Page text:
On 7 Jan 2004 07:29:00 -0800, guyscarsbrook at hotmail.com (Guy Lux)
} Reading that the brain makes 100 trillion calculations per second
Read instead that the brain makes 100 trillion calculations in
parallel, constantly, and analog rather than digital. And that's only
pre-synaptic potentials contributing to post-synaptic membrane
potentials, and THAT is modified (and modifies, in feedback)
contributions from neurotransmitters, and we're just getting started.
} (relaxed state or at peak?) and that a new Linux supercomputer
With 100 trillion processors operating in parallel?
} will be
} able to make 11.1 trillion calcs a second, could anyone hasard a guess
} as to what percentage of the brain's 100 trillion calculations are
} used for pure conciousness as opposed to movement, sensitivity and
} some of the more basic functions like breathing and heart control?
What is consciousness?
You think you know, but you can't give a definition (being a reduction
in abstraction) comprised of objectively measureable criteria.
} If 11.1% or less is used for consciousness, why could this new
} computer not become consious?
And you think you know what consciousness is when you see it, but how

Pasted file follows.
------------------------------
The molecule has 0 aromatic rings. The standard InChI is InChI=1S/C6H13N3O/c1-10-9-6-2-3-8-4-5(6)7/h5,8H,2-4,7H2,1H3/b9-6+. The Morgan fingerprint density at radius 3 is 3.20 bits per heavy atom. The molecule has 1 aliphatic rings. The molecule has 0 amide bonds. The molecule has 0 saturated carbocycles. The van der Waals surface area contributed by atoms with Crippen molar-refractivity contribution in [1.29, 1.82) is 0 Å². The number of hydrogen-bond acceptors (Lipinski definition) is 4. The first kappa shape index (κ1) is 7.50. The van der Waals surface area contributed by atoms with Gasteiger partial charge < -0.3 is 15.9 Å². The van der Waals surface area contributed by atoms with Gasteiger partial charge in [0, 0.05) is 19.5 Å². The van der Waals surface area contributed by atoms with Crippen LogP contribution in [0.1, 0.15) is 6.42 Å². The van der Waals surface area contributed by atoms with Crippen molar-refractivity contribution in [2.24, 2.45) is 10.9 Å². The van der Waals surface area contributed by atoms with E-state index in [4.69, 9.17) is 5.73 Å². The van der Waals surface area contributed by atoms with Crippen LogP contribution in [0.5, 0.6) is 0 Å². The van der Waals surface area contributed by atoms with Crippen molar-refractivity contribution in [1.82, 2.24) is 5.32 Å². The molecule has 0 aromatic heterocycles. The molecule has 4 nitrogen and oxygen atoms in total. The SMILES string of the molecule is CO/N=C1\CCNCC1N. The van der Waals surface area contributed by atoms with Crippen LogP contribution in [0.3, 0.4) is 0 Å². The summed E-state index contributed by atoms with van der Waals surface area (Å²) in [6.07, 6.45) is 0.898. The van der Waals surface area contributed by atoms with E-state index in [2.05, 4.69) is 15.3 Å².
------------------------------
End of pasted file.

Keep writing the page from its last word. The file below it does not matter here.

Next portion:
can you be sure? You can't experience someone(-thing) else's internal
state, so you don't know if the behavior you observe is consciously
controlled or completely determined by programming.
} And would a healthy, developed, conscious part" of the brain be
} considered a conscious entity, if it had never had any sensory input.
That's an empirical question. I'll bring the brain, you being the
} What sort of input would a brain/supercomputer need in order to become
Now that'd require a digital consciousness meter.
} Sorry, I have this sort of question from time to time.....
You want to see an acceptable artificial
life/intelligence/consciousness? Create a robot capable of acting
enough like it to convince most people, then make it soft and fuzzy
and warm and huggable, and people will accept it as such. Peoples'
acceptance can be measured. "Consciousness" can't. Of course
scientists who stand to gain by maintaining the argument will
disagree, but when they do so most people will either ignore them or
tell them to shut up, and hug their electronic friend.